It's easy to have sympathy for those who have been misled by Facebook's ever-morphing privacy controls. One should therefore have additional sympathy when the person led astray is a former director of Facebook and enjoys the name Zuckerberg.
Randi Zuckerberg thought she had posted a picture to be only seen by her friends. Suddenly, it was there for all to see. Yes, all. The world. The whole misanthropic, green-eyed human race.
As ReadWriteWeb's Dan Lyons icily fulminates, it seems that one of her sister's friends saw the picture, assumed it was for public viewing and -- because of its profoundly fascinating nature -- tweeted it down the Styx to public hell.
You'll be wondering about the picture. Well, it shows several members of the Zuckerberg family standing around the kitchen, staring into their cellphones and seeming astoundingly happy.
You might imagine that Randi Zuckerberg felt this was not the right message to be sending to the world.
Happy families at this time of year can be disturbing sights, encouraging onlookers to wonder what lurks beneath those open mouths and exposed teeth.
People will wonder what gifts these people bought each other and why the boy with the very pale face and the hoodie is leaning smugly against the kitchen cabinets.
Zuckerberg, however, leaped onto Twitter to explain her pain: "Digital etiquette: always ask permission before posting a friend's photo publicly. It's not about privacy settings, it's about human decency."
Oh, but this only led to her receiving little lectures -- not exclusively about human decency, oddly enough.
Media Bistro wondered whether she was a Twitter bully.
Lyons, pitching from the full wind-up, felt that the decency thing was a little indecent:
It's so important, in fact, that now Randi Zuckerberg, a not-universally-acclaimed aspiring chanteuse who rocks Silicon Valley with an awesome band called Feedbomb, as well as producer of a terrible reality series about Silicon Valley (See Bravo's Silicon Valley: The Painful Truth Behind A Caricature Of Excess), as well as sister of the guy who created that beacon of morality known as Facebook, would like to use this as a teaching moment in which she can instruct the world about basic human decency.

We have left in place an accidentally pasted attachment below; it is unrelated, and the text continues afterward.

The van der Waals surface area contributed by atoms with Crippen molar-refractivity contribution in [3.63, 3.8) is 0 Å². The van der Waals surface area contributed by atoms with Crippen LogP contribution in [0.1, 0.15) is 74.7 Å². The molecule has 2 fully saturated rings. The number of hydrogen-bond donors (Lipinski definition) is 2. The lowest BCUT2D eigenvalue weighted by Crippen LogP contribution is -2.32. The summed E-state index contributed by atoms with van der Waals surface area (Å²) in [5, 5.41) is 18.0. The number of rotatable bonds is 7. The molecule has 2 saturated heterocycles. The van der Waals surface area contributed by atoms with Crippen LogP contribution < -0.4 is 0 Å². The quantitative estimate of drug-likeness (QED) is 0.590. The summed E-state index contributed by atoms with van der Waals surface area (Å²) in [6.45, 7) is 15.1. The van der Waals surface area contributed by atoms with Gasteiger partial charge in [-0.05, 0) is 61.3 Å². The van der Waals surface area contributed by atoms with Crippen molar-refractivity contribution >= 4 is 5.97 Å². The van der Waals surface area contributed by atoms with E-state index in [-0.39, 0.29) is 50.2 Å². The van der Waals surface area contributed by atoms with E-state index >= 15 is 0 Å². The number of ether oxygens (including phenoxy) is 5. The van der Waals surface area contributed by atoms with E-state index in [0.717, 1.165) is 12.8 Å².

And a tweeter called Anna soothed her with: "@randizuckerberg Instead of vilifying a subscriber for not reading your mind, maybe you should talk to your brother about recent FB changes."
You're already wondering how that conversation might go, aren't you? You're already imagining whether the brother in question would listen raptly or would stare into the medium distance, privately imagining, perhaps,.
Personally, though, I don't believe that money breeds spectacular levels of self-righteousness. I actually agree with La Zuckerberg.
She is absolutely right that the standard of human decency should fly higher and more proudly than any handkerchief flag of privacy.
Facebook should immediately impose a code of conduct. Its one principle should be that of human decency.
Everyone on the site -- including Facebook's management and breast police -- should first consider the intentions of users before doing anything. It will be an excellent exercise of their human skills.
An indecent exposure, such as the one suffered by Randi Zuckerberg, should incur a fine of $20,000.
A second offense? $200,000.
However, if someone -- say the site itself -- indecently impounds an image for a commercial purpose -- for example,-- they should pay the person $10 million.
It's time the principles of decency were upheld fully and without prejudice on Facebook.
Meanwhile, Zuckerberg herself has referred to her critics as -- oh, I can't summarize this. Read for yourself what she tweeted: "Apparently, the topic of online etiquette elicits passion, debate, anger & Twitter crazies. Guess I just found the topic of my next TV show!"
Her next TV show? Does that mean?